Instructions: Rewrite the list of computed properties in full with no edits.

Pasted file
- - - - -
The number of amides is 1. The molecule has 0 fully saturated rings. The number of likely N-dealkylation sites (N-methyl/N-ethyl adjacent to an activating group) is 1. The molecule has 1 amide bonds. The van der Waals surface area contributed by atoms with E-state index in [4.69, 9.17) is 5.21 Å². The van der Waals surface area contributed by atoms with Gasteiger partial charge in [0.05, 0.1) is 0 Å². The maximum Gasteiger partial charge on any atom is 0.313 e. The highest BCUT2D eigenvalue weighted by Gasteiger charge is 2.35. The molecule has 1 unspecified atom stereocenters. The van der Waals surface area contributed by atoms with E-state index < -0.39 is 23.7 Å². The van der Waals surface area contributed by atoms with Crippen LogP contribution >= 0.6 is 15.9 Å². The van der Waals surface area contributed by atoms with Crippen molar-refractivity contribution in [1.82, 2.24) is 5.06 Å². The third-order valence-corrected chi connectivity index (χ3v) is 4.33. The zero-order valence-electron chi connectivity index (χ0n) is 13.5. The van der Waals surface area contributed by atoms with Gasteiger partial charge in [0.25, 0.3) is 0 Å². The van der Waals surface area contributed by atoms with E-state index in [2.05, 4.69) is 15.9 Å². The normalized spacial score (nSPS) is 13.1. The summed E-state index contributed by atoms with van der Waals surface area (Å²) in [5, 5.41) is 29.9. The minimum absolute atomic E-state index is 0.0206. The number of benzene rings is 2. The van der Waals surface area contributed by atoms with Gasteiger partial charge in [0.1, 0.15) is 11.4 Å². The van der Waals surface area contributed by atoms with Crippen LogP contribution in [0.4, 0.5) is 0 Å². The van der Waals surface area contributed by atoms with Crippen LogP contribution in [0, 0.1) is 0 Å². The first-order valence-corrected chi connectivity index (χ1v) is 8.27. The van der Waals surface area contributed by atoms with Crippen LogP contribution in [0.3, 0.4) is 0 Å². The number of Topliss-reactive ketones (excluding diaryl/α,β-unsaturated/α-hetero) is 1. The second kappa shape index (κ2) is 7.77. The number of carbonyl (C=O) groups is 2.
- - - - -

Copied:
The number of amides is 1. The molecule has 0 fully saturated rings. The number of likely N-dealkylation sites (N-methyl/N-ethyl adjacent to an activating group) is 1. The molecule has 1 amide bonds. The van der Waals surface area contributed by atoms with E-state index in [4.69, 9.17) is 5.21 Å². The van der Waals surface area contributed by atoms with Gasteiger partial charge in [0.05, 0.1) is 0 Å². The maximum Gasteiger partial charge on any atom is 0.313 e. The highest BCUT2D eigenvalue weighted by Gasteiger charge is 2.35. The molecule has 1 unspecified atom stereocenters. The van der Waals surface area contributed by atoms with E-state index < -0.39 is 23.7 Å². The van der Waals surface area contributed by atoms with Crippen LogP contribution >= 0.6 is 15.9 Å². The van der Waals surface area contributed by atoms with Crippen molar-refractivity contribution in [1.82, 2.24) is 5.06 Å². The third-order valence-corrected chi connectivity index (χ3v) is 4.33. The zero-order valence-electron chi connectivity index (χ0n) is 13.5. The van der Waals surface area contributed by atoms with Gasteiger partial charge in [0.25, 0.3) is 0 Å². The van der Waals surface area contributed by atoms with E-state index in [2.05, 4.69) is 15.9 Å². The normalized spacial score (nSPS) is 13.1. The summed E-state index contributed by atoms with van der Waals surface area (Å²) in [5, 5.41) is 29.9. The minimum absolute atomic E-state index is 0.0206. The number of benzene rings is 2. The van der Waals surface area contributed by atoms with Gasteiger partial charge in [0.1, 0.15) is 11.4 Å². The van der Waals surface area contributed by atoms with Crippen LogP contribution in [0.4, 0.5) is 0 Å². The van der Waals surface area contributed by atoms with Crippen LogP contribution in [0, 0.1) is 0 Å². The first-order valence-corrected chi connectivity index (χ1v) is 8.27. The van der Waals surface area contributed by atoms with Crippen LogP contribution in [0.3, 0.4) is 0 Å². The number of Topliss-reactive ketones (excluding diaryl/α,β-unsaturated/α-hetero) is 1. The second kappa shape index (κ2) is 7.77. The number of carbonyl (C=O) groups is 2.